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University Museum of Zoology appoints new Director

Professor Rebecca Kilner has been appointed as Director of the Museum of Zoology, following the retirement of Professor Paul Brakefield.

Professor Kilner, who will take up the post on 1st October 2019 is Professor of Evolutionary Biology within the Department of Zoology at the University of Cambridge. She joins the Museum at a key point in its development as it builds on the excitement of last year’s relaunch. The Museum also plays a significant role in Cambridge - encouraging audiences to engage with the incredible work going on relating to conservation, evolution and animal diversity.

Professor Rebecca Kilner said ‘I feel privileged to start this new role at such an exciting time for the Museum. Here in Cambridge we are incredibly lucky to have one of the largest and most important natural history collections in the UK. The Museum’s new galleries and displays showcase the finest parts of these collections and generate excitement and interest amongst all our visitors. The Museum is a treasure trove, inspiring research into the way that the natural world evolves and functions yet reminding us of our responsibilities to conserve these wonders against the threats of climate change and habitat destruction. The Museum is amazing and I am proud to become a part of the team.’

The Museum of Zoology re-opened its doors in 2018, after a five year, £4.1 million re-development – including almost £2 million of funding raised by National Lottery players. It holds over two million specimens, including giants such as whales, elephants, giraffe, an ice-age giant ground sloth as well as many insects, birds, fish, molluscs and corals.

Some specimens have been collected by Charles Darwin on the HMS Beagle voyage and the Museum also displays one of the world’s most complete dodo skeletons.

A major new permanent display of reptiles including birds opened during summer 2019, this is the largest addition to the Museum’s galleries since re-opening.

The outgoing Director, Professor Paul Brakefield said ‘I am delighted to hand over this prestigious role to Professor Kilner. It has been an honour to have been Director of the Museum throughout its fantastic re-development, and a pleasure to work alongside a dedicated team of people who have worked tirelessly to create the new Museum we have today.

He continued; ‘Visitor numbers in the first year of over 150,000 have significantly exceeded the targets that were set, and feedback has been extremely positive. I couldn't be more confident that Rebecca will take the Museum forward with momentum and passion. She is the perfect person to make the most of the Museum's core position within the new David Attenborough Building in central Cambridge that is dedicated to conserving biodiversity for future generations. I look forward very much to seeing how this exciting and highly relevant Museum evolves over the coming years.'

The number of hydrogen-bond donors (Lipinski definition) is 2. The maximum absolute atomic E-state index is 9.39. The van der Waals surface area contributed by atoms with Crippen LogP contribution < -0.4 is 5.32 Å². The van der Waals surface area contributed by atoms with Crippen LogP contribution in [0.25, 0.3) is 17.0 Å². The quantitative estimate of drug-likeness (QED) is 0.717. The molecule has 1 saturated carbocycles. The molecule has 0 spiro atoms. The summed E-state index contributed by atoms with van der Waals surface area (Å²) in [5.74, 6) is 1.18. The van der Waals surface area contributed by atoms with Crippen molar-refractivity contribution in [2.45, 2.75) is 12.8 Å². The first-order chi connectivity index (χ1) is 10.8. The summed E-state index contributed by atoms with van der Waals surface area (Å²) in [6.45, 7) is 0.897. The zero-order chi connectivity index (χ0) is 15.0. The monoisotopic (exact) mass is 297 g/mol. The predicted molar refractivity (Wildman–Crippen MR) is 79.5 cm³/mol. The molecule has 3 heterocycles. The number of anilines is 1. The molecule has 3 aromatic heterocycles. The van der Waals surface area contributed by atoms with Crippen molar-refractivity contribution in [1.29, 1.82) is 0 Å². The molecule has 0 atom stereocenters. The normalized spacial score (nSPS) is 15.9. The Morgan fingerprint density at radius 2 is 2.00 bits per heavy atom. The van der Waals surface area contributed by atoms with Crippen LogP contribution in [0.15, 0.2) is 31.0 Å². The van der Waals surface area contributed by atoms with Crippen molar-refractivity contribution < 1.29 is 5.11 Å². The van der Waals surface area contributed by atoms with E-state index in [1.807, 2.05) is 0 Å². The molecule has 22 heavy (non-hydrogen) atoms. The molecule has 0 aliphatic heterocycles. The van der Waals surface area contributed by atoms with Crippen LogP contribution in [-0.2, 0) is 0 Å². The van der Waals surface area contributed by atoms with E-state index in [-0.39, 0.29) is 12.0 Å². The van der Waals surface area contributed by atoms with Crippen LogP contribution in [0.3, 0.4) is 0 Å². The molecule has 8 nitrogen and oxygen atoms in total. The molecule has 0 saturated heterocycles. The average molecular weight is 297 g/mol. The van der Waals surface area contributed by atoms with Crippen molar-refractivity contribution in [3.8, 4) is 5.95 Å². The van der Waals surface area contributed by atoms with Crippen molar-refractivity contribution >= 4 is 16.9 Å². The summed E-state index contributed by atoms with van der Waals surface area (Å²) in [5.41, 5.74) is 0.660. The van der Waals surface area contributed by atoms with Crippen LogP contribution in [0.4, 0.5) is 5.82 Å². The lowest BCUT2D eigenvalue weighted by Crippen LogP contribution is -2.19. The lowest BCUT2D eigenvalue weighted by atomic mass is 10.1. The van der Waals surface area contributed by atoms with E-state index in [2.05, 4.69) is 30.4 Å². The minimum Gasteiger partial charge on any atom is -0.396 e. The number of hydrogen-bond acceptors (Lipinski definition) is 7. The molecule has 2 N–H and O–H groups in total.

Notes for editors

Professor Rebecca Kilner has spent her academic career at the Department of Zoology in Cambridge, though fieldwork has taken her to Australia, New Zealand, and New York State as well as to the fens and woodlands around Cambridgeshire. Her current research focuses on sexton beetles, insects that build their family home on the body of a small dead animal like a mouse or a bird, and then diligently guard and feed their offspring. By combining ecological studies of natural populations with experimental evolution in the lab, Rebecca’s research group investigates how animal behaviour evolves under natural selection, and how behaviour contributes to the evolution of new biodiversity.


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University of Cambridge Museums is a consortium of the eight University Museums and the Botanic Garden, supported by Arts Council England. The consortium includes: Fitzwilliam Museum, Kettle's Yard, Museum of Archaeology and Anthropology, Museum of Zoology, Museum of Classical Archaeology, Whipple Museum of the History of Science, The Sedgwick Museum of Earth Sciences and The Polar Museum. The University's collections are a world-class resource for researchers, students and members of the public representing the country’s highest concentration of internationally important collections, all within walking distance of the City Centre.